The UK’s only two remaining independent terrestrial TV companies – STV which operates in Scotland and UTV Media in Northern Ireland – are both in the takeover frame following recent troubles.
STV, formerly Scottish Television and best known for its long-running Taggart crime series – has slipped to a £900,000 loss following the £18m settlement of a number of legal disputes with big brother ITV over programming and scheduling. STV shares have risen sharply in the past week despite the loss because investors expect a bid, most likely from ITV.
At UTV long-serving chairman John McGuckian has been booted out because other directors felt he was too close to Dublin-based TVC Holdings which owns 18 per cent of the company. Two non-executives, Shane Reihill, who is executive chairman of TVC, and Kevin Lagan have resigned in protest, citing a dispute over ‘corporate governance.’
ITV, formed from a merger between London broadcaster Carlton and Manchester’s Granada, has been quietly picking off its independent commercial rivals in recent years (Channel 4 is a UK government-backed company while Channel 5 is owned by Express Newspapers’ Richard Desmond). Last November it bought Channel Islands broadcaster Channel TV and, before then, breakfast TV company GMTV.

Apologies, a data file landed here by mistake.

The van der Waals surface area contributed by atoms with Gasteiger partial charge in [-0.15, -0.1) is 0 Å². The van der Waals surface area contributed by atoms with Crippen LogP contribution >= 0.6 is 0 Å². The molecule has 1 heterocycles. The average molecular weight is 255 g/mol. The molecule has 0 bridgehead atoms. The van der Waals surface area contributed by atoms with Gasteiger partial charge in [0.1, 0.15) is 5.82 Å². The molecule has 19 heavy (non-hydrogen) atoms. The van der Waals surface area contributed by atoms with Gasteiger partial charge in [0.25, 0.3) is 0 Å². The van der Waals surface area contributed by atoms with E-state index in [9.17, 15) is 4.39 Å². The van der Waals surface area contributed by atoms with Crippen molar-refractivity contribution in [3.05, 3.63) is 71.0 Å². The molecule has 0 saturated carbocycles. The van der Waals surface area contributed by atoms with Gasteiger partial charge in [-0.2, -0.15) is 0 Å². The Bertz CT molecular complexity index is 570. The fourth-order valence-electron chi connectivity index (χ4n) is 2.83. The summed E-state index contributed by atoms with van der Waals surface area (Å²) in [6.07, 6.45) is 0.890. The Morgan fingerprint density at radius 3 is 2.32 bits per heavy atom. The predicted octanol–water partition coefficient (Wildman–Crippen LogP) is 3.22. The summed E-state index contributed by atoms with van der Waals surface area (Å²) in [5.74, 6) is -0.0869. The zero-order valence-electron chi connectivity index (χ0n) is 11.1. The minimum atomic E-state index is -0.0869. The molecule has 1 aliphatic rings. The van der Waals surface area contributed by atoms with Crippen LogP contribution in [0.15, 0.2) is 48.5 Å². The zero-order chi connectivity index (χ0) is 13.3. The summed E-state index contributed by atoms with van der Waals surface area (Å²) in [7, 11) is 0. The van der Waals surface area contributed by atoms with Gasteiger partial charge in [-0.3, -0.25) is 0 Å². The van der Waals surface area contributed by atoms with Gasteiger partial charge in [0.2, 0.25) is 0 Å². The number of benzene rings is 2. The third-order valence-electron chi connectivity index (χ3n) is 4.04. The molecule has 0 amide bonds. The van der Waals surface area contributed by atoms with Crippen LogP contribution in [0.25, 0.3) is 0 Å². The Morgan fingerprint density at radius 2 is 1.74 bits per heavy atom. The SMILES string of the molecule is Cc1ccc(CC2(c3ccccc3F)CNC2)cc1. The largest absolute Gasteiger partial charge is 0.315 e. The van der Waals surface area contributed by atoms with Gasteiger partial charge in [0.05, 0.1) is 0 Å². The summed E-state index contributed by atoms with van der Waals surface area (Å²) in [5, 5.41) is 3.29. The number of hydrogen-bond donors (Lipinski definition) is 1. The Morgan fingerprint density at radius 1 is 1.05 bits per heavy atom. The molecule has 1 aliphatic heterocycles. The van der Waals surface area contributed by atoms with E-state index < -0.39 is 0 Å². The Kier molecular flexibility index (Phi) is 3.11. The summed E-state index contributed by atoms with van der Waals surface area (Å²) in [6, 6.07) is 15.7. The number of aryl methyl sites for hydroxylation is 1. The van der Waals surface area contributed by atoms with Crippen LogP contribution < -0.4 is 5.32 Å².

ITV CEO Adam Crozier (pictured) is sitting on a £500m cash pile having cut costs at the UK’s biggest terrestrial commercial broadcaster and seen revenue recover, so STV, valued at £42m, would be a tiny bite. It’s hard to see how STV would attract a rival bidder given its dependence on ITV for the vast majority of its programmes.
UTV is a bit more complicated; as well as the licence to broadcast in Northern Ireland it also owns 18 radio stations including the successful London station Talksport plus there is 18 per cent shareholder TVC. UTV is valued at £129m after a sharp rise in its shares too.
Crozier has said that he wants to wean ITV off broadcast advertising as its only real source of income, citing the potential of online. But there is no evidence yet of this happening on a significant scale and ITV is doing very nicely out of old-fashioned ads. Owning all the TV companies that used to be make up the old ITV regional federation in the days before BSkyB muscled onto the scene may still be attractive.
Also two of Crozier’s senior sales team, Fru Hazlitt and Simon Daglish, are former radio executives so they may see the benefit of adding UTV and its radio stations to ITV.
It’s also possible that Crozier and his chairman Archie Norman would like like ITV to get bigger (and possibly take on some debt) to ward off predators. The mighty Apple is rumoured to be looking at ITV, primarily to get the rights to the names ITV and iTV which it may well want for its eagerly-awaited new internet TV product. ‘Apple TV’ will also need exclusive content, which ITV has in abundance.
ITV would cost at least £3bn ($4.7bn) but this would be no problem for Apple which is sitting on a $90bn plus cash pile.